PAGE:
How does credit card interest work? Credit card interest rates are advertised using the term annual percentage rate, or APR. Since all credit cards have an APR, it is easier to compare different cards. It's similar to how cars' fuel measurement - MPG or miles per gallon - makes it easier to compare how much it will cost you to run the vehicle.
However, the APR alone doesn't tell you everything. That's because credit card interest rates are calculated based on an account's average daily balance during its statement period.
Therefore, the card's annual percentage rate (APR) must be converted to a daily percentage rate to determine interest charges daily. This is done by dividing the APR by 365, the number of days in a year.
Additionally, most credit card issuers will use compounding interest, adding new interest charges to your balance each day. So the next day, your balance will be equal to the previous day's balance plus any interest charges. And at the end of that day, the interest charged will be calculated based on the new total.
These calculations are made at the end of the account's statement period when interest is added, so you don't actually see your balance rise every day.
A for-profit bank typically wouldn't offer a service if it didn't expect to make a profit. And even a credit union wouldn't typically offer services that it couldn't break even on. Interest rates on credit cards allow card issuers to cover their costs and to make a profit. Interest charges also enable cardholders to recover losses when some customers fail to make payments.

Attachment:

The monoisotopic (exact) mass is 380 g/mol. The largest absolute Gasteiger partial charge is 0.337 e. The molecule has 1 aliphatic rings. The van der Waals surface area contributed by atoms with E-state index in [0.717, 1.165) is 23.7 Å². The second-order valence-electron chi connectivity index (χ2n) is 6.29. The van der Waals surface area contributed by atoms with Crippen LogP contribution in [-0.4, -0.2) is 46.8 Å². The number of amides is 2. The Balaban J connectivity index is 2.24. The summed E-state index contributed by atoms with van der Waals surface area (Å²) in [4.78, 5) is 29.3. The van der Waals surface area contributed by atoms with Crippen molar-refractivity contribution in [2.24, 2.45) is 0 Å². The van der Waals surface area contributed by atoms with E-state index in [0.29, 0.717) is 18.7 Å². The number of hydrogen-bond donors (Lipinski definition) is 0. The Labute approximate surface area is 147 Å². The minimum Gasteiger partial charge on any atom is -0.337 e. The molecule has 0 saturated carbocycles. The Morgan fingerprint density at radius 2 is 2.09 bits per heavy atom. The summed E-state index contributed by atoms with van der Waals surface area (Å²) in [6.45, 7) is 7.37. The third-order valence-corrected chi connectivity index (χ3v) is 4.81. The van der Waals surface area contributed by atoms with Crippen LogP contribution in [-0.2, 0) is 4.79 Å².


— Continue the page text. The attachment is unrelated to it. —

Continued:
Furthermore, interest charges can be necessary for card issuers to recover the cost of marketing, customer service, administration, and the cost of producing and mailing cards. And because the credit card industry is profitable, banks and credit unions offer numerous products, often with no annual fee.
Card issuers will determine a credit card's interest rate based on several factors. First, the rate can be set by the type of card offered. For example, a premium credit card with valuable rewards and benefits will have higher interest rates than simple cards with fewer features.
Credit card issuers will also set lower rates for cards designed for those with excellent credit. People with average or poor credit are often assigned a higher rate to compensate for the increased risk of default.
At the same time, many credit cards offer not just a single rate but multiple rates. For example, a credit card could offer a standard interest rate of 12.99% to 21.99% APR. Another credit card could offer rates of 13.99%, 15.99%, or 18.99%. Of course, ultimately, the rate you get will be based on your creditworthiness when you apply.